Op-ed: Digital Democracy Success in Inyo County

By Kammi Foote, Inyo County Registrar of Voters

Inyo County—a county of 10,000 square miles that contains Death Valley and three monumental mountain ranges—is both the second-largest county by area and the least populated by density in California. That is why high-speed Internet access was crucial to civic engagement in the November 2016 election.

Kammi Foote and Chuck Levin at the Inyo County Courthouse Saturday morning, August 20, 2016.

Kammi Foote and Chuck Levin at the Inyo County Courthouse Saturday morning, August 20, 2016.

Since 2014, the Inyo County Elections department has worked on several projects to enhance accessibility of public information. We have collaborated on a grant-funded project with ELECTricity to create a new mobile friendly website (http://elections.inyocounty.us/) at no cost to Inyo County citizens.

And we have added numerous no- or low-cost features to this website, including the ability for voters to verify that they are registered to vote in Inyo County, a tool to look up their polling place and see what’s on their ballot using their address, confirm that their mailed ballot was received and an interactive way to find out who their elected representatives are.

The fact is rural communities can face significant barriers to civic participation. Without easy access to online information, less people can connect to their government. Fortunately, that is not the case in Inyo County.

In the weeks leading up to the November 8 Presidential Election, the Inyo County election website received over 7,000 individual visits, including 2,641 on Election Day. That may not seem like a lot, but Inyo County has only 10,000 registered voters. This means that over half of them likely used our online services during this election.

Making voting information available online is one part of the equation, but voters also need to have a reliable way to access it.

Inyo has been wired for the last two years because of the Digital 395 project—so named because it runs along Highway 395—a 583-mile fiber optic network built from Barstow, CA to Carson City, NV. According to the California Public Utilities Commission, Digital 395 is slated to connect 28,127 households.

Digital 395 would not have been possible if the state hadn’t come up with a public-private mechanism in 2007 to pay for the broadband infrastructure that now runs through our county. That mechanism is the California Advanced Services Fund (CASF).

The CASF was established to affordably support the deployment of broadband to unserved and underserved areas of California. To date CASF has funded 57 projects and reached 300,000 households, but the California Public Utilities Commission program will be out of funds after it approves 14 pending projects. There are, however, many more than 14 broadband projects in California in need of funding.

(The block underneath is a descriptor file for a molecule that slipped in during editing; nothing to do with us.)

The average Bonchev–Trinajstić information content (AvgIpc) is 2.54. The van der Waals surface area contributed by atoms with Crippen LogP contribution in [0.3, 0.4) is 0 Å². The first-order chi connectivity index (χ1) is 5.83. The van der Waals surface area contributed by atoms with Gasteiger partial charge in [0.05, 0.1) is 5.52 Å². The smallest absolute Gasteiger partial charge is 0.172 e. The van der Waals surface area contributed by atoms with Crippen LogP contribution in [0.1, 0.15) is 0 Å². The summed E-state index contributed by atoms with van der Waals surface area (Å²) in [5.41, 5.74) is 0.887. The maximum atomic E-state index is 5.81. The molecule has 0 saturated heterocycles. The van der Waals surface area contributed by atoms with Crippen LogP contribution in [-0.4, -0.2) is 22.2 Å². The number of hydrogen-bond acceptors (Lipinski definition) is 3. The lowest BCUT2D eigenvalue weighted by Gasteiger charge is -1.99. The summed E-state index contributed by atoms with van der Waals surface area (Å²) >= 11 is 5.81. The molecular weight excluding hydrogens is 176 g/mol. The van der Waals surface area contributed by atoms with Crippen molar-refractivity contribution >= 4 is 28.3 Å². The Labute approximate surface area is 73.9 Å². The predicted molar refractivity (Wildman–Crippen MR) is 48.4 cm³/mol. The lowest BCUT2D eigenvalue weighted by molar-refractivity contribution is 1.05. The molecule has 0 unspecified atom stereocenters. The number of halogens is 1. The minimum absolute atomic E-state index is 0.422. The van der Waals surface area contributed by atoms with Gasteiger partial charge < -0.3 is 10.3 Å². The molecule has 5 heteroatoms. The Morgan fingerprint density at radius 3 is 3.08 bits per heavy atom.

To help meet this need, a network of civic organizations and legislators has launched an effort entitled “The Internet For All Now Act” to expand the adoption of broadband in California. If successful, this effort could help Inyo County’s most remote communities to be online and able to participate in our digital democracy.

Technology has the power to connect us to each other, to our government, and to important civic information. But if it isn’t accessible by everyone, it can actually widen our democracy’s existing digital divide.

As more civic and government resources are being put online, it will be even more important that people have reliable broadband through their devices and in their households.

We must not forget that the rural broadband buildout of today is equivalent—in both cost and socioeconomic necessity—to the rural electrification works of the 1930s. Just imagine what would have happened in Depression-era California if farmers had not gotten electricity. The benefits of broadband are no different.

I have seen the before and after of the digital divide. When I became Inyo County’s Clerk-Recorder & Registrar of Voters in 2010, we had a limited online presence, which meant that citizens had access to our office only during business hours for most services. Six years later, we have a robust online platform that engages a network of thousands of people and allows Inyo County to better function as an inclusive democracy.

There is just no doubt that the time is now to ensure broadband infrastructure in all of California. So please consider supporting the Internet For All Now Act to engage all California citizens in the fruits of digital democracy.

 

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4 Responses to Op-ed: Digital Democracy Success in Inyo County

  1. Roy November 30, 2016 at 4:24 pm #

    Digital 395 is a benefit? I don’t think so.

    The Eastern Sierra took a GIANT step backward when the government took over the internet backbone with the digital 395 project.

    We were going to build our TV Network operations center in the area but, instead, built it outside the area after Verizon and it’s competitors essentially pulled up stakes after government and institutional users moved over to digital 395.

    As a business, Digital 395 did not want to deal with us. The internet service providers they do sell to, were simply not able to accommodate our needs. To be fair, when pressed Digital 395 said they would sell to us but the connection fee was nearly $80,000 and the monthly rate was thousands of dollars – these are astronomical costs when compared to rates in a competitive free market environment .

    To be clear Verizon still owns the original fiber network connecting Carson City to Southern California. And they will sell us service. But without the institutional customers the cost went way up and Verizon’s support infrastructure left the area.

    There are many things governments do well but providing telecommunications services is not one of them!

    Don’t expect to see high tech companies and the high paying jobs they bring open up shop here.

     
  2. Andy December 1, 2016 at 1:13 pm #

    Roy, I believe you are grossly misinformed. Prior to Digital395 my employer was paying close to $5K per month from Verizon for a couple of T1s. That’s less than 5 Mbits/s – about half of what many homes in metro areas get for ~$75/month.